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What Can I Do if My Spouse is Destroying Our Property?

Posted on in Divorce

st. charles asset division lawyer

When marriages begin to break down and spouses are in a period of high conflict, some people react by becoming destructive. Sometimes this is done out of frustration and a lack of effective anger management, and sometimes it is done in an effort to control or manipulate the other spouse during the divorce process. Whatever the reason, destruction and damage of marital assets can be frightening and concerning. 

Fortunately, Illinois law provides serious consequences for the destruction of marital assets. Formally known as “dissipation of marital assets,” destroying shared property prior to a divorce is against the law. It is important to understand what counts as dissipation of marital assets, and what remedies you may have if you have been a victim of this behavior. 

What is Dissipation of Marital Assets? 

Dissipation of marital assets is not limited to destroying shared property. Other kinds of behaviors that may constitute dissipation include: 

  • Substantial gambling losses

  • Money spent on an affair, including on fancy dinners and expensive gifts

  • Money spent on substance abuse 

  • Giving or loaning money or other marital property to a third party with the intent to get it back after the divorce

  • Allowing the marital home to fall into foreclosure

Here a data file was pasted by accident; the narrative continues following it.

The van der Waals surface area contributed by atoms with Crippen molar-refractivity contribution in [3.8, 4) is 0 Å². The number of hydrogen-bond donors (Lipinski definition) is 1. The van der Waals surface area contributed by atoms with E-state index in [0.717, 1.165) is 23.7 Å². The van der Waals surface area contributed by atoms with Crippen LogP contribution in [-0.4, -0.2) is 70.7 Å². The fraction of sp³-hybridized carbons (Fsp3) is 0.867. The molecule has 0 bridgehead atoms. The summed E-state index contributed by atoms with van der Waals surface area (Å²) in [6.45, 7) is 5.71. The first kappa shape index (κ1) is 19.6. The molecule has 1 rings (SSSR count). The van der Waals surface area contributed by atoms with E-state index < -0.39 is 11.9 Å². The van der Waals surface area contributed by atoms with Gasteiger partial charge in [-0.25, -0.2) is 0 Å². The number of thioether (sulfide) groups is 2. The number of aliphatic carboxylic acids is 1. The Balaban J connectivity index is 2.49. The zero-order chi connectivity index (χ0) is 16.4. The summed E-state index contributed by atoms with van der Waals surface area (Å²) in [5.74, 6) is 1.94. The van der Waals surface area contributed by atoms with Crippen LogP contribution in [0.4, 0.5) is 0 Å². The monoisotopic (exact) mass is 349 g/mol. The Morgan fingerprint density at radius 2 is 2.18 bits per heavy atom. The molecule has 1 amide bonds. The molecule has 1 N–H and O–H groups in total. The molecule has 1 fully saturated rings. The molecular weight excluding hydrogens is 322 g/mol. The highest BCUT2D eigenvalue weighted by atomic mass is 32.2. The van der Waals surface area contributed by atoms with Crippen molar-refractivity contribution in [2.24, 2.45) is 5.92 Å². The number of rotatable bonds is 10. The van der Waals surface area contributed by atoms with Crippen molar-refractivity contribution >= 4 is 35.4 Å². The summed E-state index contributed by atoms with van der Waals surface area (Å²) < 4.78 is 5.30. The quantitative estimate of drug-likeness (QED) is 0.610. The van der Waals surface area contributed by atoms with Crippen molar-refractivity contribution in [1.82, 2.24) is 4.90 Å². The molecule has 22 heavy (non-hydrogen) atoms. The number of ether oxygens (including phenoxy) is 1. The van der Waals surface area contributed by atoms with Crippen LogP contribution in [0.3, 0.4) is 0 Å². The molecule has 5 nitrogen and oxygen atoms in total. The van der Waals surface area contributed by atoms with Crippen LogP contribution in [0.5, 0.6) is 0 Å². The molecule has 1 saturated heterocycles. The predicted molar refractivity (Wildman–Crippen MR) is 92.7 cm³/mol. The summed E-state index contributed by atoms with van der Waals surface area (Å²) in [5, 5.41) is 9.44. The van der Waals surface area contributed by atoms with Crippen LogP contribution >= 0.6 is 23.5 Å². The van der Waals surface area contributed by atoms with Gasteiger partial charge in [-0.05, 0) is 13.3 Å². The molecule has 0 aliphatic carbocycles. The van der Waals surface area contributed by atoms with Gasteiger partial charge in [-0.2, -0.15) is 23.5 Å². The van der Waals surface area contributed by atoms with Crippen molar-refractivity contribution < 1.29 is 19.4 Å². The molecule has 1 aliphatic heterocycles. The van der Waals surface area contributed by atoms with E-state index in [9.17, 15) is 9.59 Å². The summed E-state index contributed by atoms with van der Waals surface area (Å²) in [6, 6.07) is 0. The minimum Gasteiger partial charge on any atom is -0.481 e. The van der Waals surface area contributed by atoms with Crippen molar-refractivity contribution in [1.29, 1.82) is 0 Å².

• Deliberately failing to make payments on a vehicle so it gets repossessed

 

These and other forms of dissipation of marital assets can affect the way the court distributes marital property. Because Illinois is an equitable distribution state, courts are primarily concerned with splitting marital property in a way that is fair, rather than exactly equal. This gives courts wide leeway to use factors like dissipation when determining an appropriate property division. Spouses who are found to have dissipated marital assets can expect to lose the value of the dissipated assets from their share of property. 

How Can I Prove Dissipation of Marital Assets Occurred? 

Proving dissipation can be difficult and often requires some investigative work. Spouses who believe they are victims of dissipation must file a claim of dissipation of assets, and prove the following details: 

  • The dissipated asset was marital property

  • The dissipative behavior was not related to the benefit of the marriage

  • The marriage was irretrievably breaking down when the dissipation occurred

  • The victimized spouse did not consent to the dissipative behavior 

 

If one spouse claims that dissipation occurred, the spouse accused of dissipation must prove that their allegedly dissipative behavior was legal. Photographs, video evidence, bank statements, and other forms of documentation can be used by either party to make a case for or against dissipation. 

Speak with a Kane County Dissipation of Marital Assets Attorney

If you believe you have been a victim of dissipation of marital assets, an experienced Geneva divorce attorney can help you determine whether you are entitled to compensation. At Law Offices of Benedict Schwarz, II P.C., we have experience dealing with hostile divorces and will work hard to create a strategic plan for your divorce. To find out how we can help you reduce conflict and make the best of your situation, contact our offices today at 847-428-7725 to schedule your initial consultation. 

 

Source:

https://www.ilga.gov/legislation/ilcs/ilcs4.asp?DocName=075000050HPt%2E+V&ActID=2086&ChapterID=59&SeqStart=6200000&SeqEnd=8675000

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